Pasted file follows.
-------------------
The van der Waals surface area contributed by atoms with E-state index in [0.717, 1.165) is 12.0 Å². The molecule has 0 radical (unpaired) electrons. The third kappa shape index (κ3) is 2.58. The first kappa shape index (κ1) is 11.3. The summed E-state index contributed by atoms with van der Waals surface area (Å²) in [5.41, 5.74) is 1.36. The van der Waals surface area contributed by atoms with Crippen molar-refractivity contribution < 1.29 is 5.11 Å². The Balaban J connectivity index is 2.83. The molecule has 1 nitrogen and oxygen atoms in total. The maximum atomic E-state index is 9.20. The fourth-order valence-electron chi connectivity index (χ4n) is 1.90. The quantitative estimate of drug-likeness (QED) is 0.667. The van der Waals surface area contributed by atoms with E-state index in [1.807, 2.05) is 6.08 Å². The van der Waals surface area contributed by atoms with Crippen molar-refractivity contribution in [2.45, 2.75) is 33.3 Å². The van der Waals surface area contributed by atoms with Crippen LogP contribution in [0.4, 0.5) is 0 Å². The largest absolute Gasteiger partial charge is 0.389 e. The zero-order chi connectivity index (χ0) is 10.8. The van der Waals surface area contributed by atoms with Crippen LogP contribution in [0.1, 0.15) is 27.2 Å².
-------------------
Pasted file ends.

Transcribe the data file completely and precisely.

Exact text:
The van der Waals surface area contributed by atoms with E-state index in [0.717, 1.165) is 12.0 Å². The molecule has 0 radical (unpaired) electrons. The third kappa shape index (κ3) is 2.58. The first kappa shape index (κ1) is 11.3. The summed E-state index contributed by atoms with van der Waals surface area (Å²) in [5.41, 5.74) is 1.36. The van der Waals surface area contributed by atoms with Crippen molar-refractivity contribution < 1.29 is 5.11 Å². The Balaban J connectivity index is 2.83. The molecule has 1 nitrogen and oxygen atoms in total. The maximum atomic E-state index is 9.20. The fourth-order valence-electron chi connectivity index (χ4n) is 1.90. The quantitative estimate of drug-likeness (QED) is 0.667. The van der Waals surface area contributed by atoms with E-state index in [1.807, 2.05) is 6.08 Å². The van der Waals surface area contributed by atoms with Crippen molar-refractivity contribution in [2.45, 2.75) is 33.3 Å². The van der Waals surface area contributed by atoms with Crippen LogP contribution in [0.4, 0.5) is 0 Å². The largest absolute Gasteiger partial charge is 0.389 e. The zero-order chi connectivity index (χ0) is 10.8. The van der Waals surface area contributed by atoms with Crippen LogP contribution in [0.1, 0.15) is 27.2 Å².